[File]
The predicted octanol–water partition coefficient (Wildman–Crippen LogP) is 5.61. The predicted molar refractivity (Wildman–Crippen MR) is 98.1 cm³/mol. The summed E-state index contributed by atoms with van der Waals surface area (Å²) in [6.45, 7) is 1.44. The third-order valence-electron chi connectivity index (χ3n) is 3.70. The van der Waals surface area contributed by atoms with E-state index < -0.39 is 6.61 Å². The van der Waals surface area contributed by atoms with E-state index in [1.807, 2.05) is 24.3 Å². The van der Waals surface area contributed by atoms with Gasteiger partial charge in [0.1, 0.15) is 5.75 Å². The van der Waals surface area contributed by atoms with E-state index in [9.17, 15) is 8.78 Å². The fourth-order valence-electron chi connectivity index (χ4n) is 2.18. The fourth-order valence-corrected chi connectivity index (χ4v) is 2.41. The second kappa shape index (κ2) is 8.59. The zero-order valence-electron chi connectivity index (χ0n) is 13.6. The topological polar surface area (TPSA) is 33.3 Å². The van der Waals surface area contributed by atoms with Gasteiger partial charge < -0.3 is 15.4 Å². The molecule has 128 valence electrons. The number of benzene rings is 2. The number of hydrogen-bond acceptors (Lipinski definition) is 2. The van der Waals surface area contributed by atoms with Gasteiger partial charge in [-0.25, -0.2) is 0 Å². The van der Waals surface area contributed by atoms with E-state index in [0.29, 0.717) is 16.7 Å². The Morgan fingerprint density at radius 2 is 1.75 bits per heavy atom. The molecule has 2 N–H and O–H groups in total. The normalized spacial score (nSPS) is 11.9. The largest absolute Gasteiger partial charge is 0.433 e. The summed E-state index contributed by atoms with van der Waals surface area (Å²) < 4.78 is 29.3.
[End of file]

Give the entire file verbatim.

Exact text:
The predicted octanol–water partition coefficient (Wildman–Crippen LogP) is 5.61. The predicted molar refractivity (Wildman–Crippen MR) is 98.1 cm³/mol. The summed E-state index contributed by atoms with van der Waals surface area (Å²) in [6.45, 7) is 1.44. The third-order valence-electron chi connectivity index (χ3n) is 3.70. The van der Waals surface area contributed by atoms with E-state index < -0.39 is 6.61 Å². The van der Waals surface area contributed by atoms with E-state index in [1.807, 2.05) is 24.3 Å². The van der Waals surface area contributed by atoms with Gasteiger partial charge in [0.1, 0.15) is 5.75 Å². The van der Waals surface area contributed by atoms with E-state index in [9.17, 15) is 8.78 Å². The fourth-order valence-electron chi connectivity index (χ4n) is 2.18. The fourth-order valence-corrected chi connectivity index (χ4v) is 2.41. The second kappa shape index (κ2) is 8.59. The zero-order valence-electron chi connectivity index (χ0n) is 13.6. The topological polar surface area (TPSA) is 33.3 Å². The van der Waals surface area contributed by atoms with Gasteiger partial charge < -0.3 is 15.4 Å². The molecule has 128 valence electrons. The number of benzene rings is 2. The number of hydrogen-bond acceptors (Lipinski definition) is 2. The van der Waals surface area contributed by atoms with Gasteiger partial charge in [-0.25, -0.2) is 0 Å². The van der Waals surface area contributed by atoms with E-state index in [0.29, 0.717) is 16.7 Å². The Morgan fingerprint density at radius 2 is 1.75 bits per heavy atom. The molecule has 2 N–H and O–H groups in total. The normalized spacial score (nSPS) is 11.9. The largest absolute Gasteiger partial charge is 0.433 e. The summed E-state index contributed by atoms with van der Waals surface area (Å²) < 4.78 is 29.3.